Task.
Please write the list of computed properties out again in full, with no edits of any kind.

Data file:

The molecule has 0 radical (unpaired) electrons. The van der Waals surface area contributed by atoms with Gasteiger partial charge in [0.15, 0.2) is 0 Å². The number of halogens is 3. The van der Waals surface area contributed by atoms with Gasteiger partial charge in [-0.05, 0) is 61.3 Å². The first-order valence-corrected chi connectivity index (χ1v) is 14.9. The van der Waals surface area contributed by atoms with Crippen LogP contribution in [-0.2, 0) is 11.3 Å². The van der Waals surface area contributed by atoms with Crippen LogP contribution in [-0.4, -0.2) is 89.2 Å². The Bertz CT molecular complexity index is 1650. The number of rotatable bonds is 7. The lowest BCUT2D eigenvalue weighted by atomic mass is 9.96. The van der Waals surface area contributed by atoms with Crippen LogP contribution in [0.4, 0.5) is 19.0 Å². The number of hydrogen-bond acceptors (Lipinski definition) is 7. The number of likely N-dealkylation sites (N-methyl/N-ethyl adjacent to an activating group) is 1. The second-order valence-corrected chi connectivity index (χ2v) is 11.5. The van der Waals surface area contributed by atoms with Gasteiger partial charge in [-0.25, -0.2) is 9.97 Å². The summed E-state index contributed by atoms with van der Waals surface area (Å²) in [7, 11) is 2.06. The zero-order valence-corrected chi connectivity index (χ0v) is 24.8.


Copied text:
The molecule has 0 radical (unpaired) electrons. The van der Waals surface area contributed by atoms with Gasteiger partial charge in [0.15, 0.2) is 0 Å². The number of halogens is 3. The van der Waals surface area contributed by atoms with Gasteiger partial charge in [-0.05, 0) is 61.3 Å². The first-order valence-corrected chi connectivity index (χ1v) is 14.9. The van der Waals surface area contributed by atoms with Crippen LogP contribution in [-0.2, 0) is 11.3 Å². The van der Waals surface area contributed by atoms with Crippen LogP contribution in [-0.4, -0.2) is 89.2 Å². The Bertz CT molecular complexity index is 1650. The number of rotatable bonds is 7. The lowest BCUT2D eigenvalue weighted by atomic mass is 9.96. The van der Waals surface area contributed by atoms with Crippen LogP contribution in [0.4, 0.5) is 19.0 Å². The number of hydrogen-bond acceptors (Lipinski definition) is 7. The number of likely N-dealkylation sites (N-methyl/N-ethyl adjacent to an activating group) is 1. The second-order valence-corrected chi connectivity index (χ2v) is 11.5. The van der Waals surface area contributed by atoms with Gasteiger partial charge in [-0.25, -0.2) is 9.97 Å². The summed E-state index contributed by atoms with van der Waals surface area (Å²) in [7, 11) is 2.06. The zero-order valence-corrected chi connectivity index (χ0v) is 24.8.